by David Nicholls
I’ve enjoyed David Nicholls novels in the past, but the hype around this one, partly because it was longlisted for the Man Booker Prize, suggested it was something a bit different, a break from the usual. I was unsure how to feel about that, but I gave it a go and now I’m befuddled, because to me it felt exactly like a David Nicholls novel.
That’s not a criticism of the novel, only of the marketing. Well, maybe it’s a little bit a criticism of the novel, in that I’m not sure exactly why this was deemed more literary, more mature in style, because to me it’s not. It’s a sweet, easy-to-read tale that’s more about plot than the writing. It is often introspective and soul-searching and I very much enjoyed it. I just…thought I might get a little more from it.
The novel opens with middle-aged Douglas being woken by his wife Connie who says that she is leaving him. Or she thinks she wants to. Their marriage isn’t working for her anymore and in a few months’ time, when their son Albie leaves home for university, she will probably leave too. In the meantime, it’s the summer when they had intended to take Albie on the trip of a lifetime, an old-fashioned grand tour around Europe, or at least its greatest art galleries. Connie wants to go ahead and so Douglas throws himself into planning the best holiday ever, hoping that maybe this way he can salvage his marriage.
“At first I thought she was shaking me because of burglars. Since moving to the country my wife had developed a tendency to jerk awake at every creak and groan and rustle…I noted the time – a little after four – sighed, yawned and went downstairs. I stepped over our useless dog, padded from room to room, checked windows and doors then climbed the stairs once more.
‘Everything’s fine,’ I said. ‘Probably just air in the water pipes.’
‘What are you talking about?’ said Connie, sitting up now.
‘It’s fine. No sign of burglars.’
‘I didn’t say anything about burglars. I said I think our marriage has run its course. Douglas, I think I want to leave you.’ “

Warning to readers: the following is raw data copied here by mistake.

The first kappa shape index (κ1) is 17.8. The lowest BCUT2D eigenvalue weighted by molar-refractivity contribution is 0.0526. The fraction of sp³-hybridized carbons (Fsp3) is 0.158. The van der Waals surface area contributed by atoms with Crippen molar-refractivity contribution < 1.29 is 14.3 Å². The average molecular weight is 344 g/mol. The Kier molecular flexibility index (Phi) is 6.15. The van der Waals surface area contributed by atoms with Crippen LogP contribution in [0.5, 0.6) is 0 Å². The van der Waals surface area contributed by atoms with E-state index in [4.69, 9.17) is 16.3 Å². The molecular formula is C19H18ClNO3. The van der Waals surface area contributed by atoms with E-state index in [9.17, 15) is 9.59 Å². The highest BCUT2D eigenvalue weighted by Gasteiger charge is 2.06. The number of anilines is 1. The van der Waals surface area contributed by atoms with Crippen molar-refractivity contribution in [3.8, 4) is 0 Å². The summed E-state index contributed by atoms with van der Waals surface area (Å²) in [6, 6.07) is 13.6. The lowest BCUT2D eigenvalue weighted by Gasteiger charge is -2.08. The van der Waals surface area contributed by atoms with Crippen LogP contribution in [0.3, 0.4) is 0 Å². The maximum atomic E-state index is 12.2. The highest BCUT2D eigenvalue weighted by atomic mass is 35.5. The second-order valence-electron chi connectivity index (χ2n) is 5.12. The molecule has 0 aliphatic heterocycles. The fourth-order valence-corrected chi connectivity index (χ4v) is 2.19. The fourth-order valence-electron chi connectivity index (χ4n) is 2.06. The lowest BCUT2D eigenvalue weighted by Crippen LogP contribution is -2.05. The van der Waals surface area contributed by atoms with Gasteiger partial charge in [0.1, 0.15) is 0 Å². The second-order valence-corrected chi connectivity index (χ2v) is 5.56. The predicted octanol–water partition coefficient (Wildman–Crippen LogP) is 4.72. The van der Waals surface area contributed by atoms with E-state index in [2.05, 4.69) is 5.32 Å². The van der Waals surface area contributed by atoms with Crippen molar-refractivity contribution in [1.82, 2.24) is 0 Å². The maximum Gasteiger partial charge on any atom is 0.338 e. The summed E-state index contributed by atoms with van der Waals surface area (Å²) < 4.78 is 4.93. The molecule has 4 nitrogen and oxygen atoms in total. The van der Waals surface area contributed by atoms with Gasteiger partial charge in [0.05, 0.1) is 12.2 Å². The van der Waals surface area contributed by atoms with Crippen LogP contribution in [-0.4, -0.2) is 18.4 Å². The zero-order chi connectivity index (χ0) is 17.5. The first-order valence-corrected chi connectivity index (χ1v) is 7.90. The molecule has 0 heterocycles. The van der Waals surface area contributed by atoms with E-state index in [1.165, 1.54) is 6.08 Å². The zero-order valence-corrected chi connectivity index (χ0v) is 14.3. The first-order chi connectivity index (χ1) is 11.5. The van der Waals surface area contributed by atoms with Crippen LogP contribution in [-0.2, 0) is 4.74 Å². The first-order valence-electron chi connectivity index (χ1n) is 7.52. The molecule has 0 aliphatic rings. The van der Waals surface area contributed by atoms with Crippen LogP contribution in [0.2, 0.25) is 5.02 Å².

What comes to light during the holiday, which of course does not go perfectly, is that Douglas’s relationship with Albie is possibly even more broken than the one with his wife, and it is equally important that he try to fix that. It’s a romp, an adventure, but a believable one (for the most part), often painfully so. Enough curveballs were thrown that it didn’t feel too predictable and the characters were reasonably complex. It made me cry three times, the first time entirely out of the blue and to an extent that truly moved me.
But (obviously there was a but coming)…Douglas and Connie veer a little close to stereotypes for comfort. He’s slightly cold and distant, organised and efficient, uncomfortable discussing feelings or looking at modern art. And he’s a scientist. Connie is spontaneous, passionate, messy, emotional and selfish. And she’s an artist. It’s a disappointing set of clichés.
Douglas has spent 20 years learning about art to please Connie but shows no sign of his own hobbies or interests besides vague “science is great” moments. Connie has absolutely not absorbed any of his enthusiasm for science, or encouraged it in their son. Yet the book paints Douglas as the one who has failed, for putting his career before time with his family, for losing his temper when Albie wouldn’t do his homework, for not liking Connie’s friends as much as his own.
Partly this is because Douglas narrates the novel, and in trying to understand why everything is falling apart, he blames himself. And he is too much in love with and adulating of Connie to lay fault with her. The book is about his emotional journey, his self-examination and perhaps the equivalent story told from Connie’s perspective would reveal that she too blames herself and recognises her failures.
“Light travels differently in a room that contains another person; it reflects and refracts so that even when she was silent or sleeping I knew that she was there. I loved the evidence of her past presence, and the promise of her return, the way she changed the smell of that gloomy little flat. I had been unhappy there but that was in the past. It felt like being cured of some debilitating disease, and I was jubilant.”
Like Nicholls’ other novels this is very much a happy-sad book, with gentle humour and gentle sorrows. There is familiarity in Douglas’ realisation that life has not turned out the way he hoped or planned, and that it could have been different if he’d made it so. But there’s also a degree of denial that other people and circumstances are equally complicit.
Honestly, it is to Nicholls’ credit that I am ultimately so frustrated by both Douglas and Connie, because it shows that for all their tendency towards stereotype, they became real enough for me to believe in them and their capacity for growth and change. And while my tears towards the end of the book felt a little like they had been wrought by manipulation, like a Steven Spielberg film might, that point at the centre of the book that made me cry was a moment of true painful honesty and at that moment at least I was in love with the world of this book.
Published 2014 by Hodder & Stoughton.
Source: Won from the publisher in a competition on Twitter.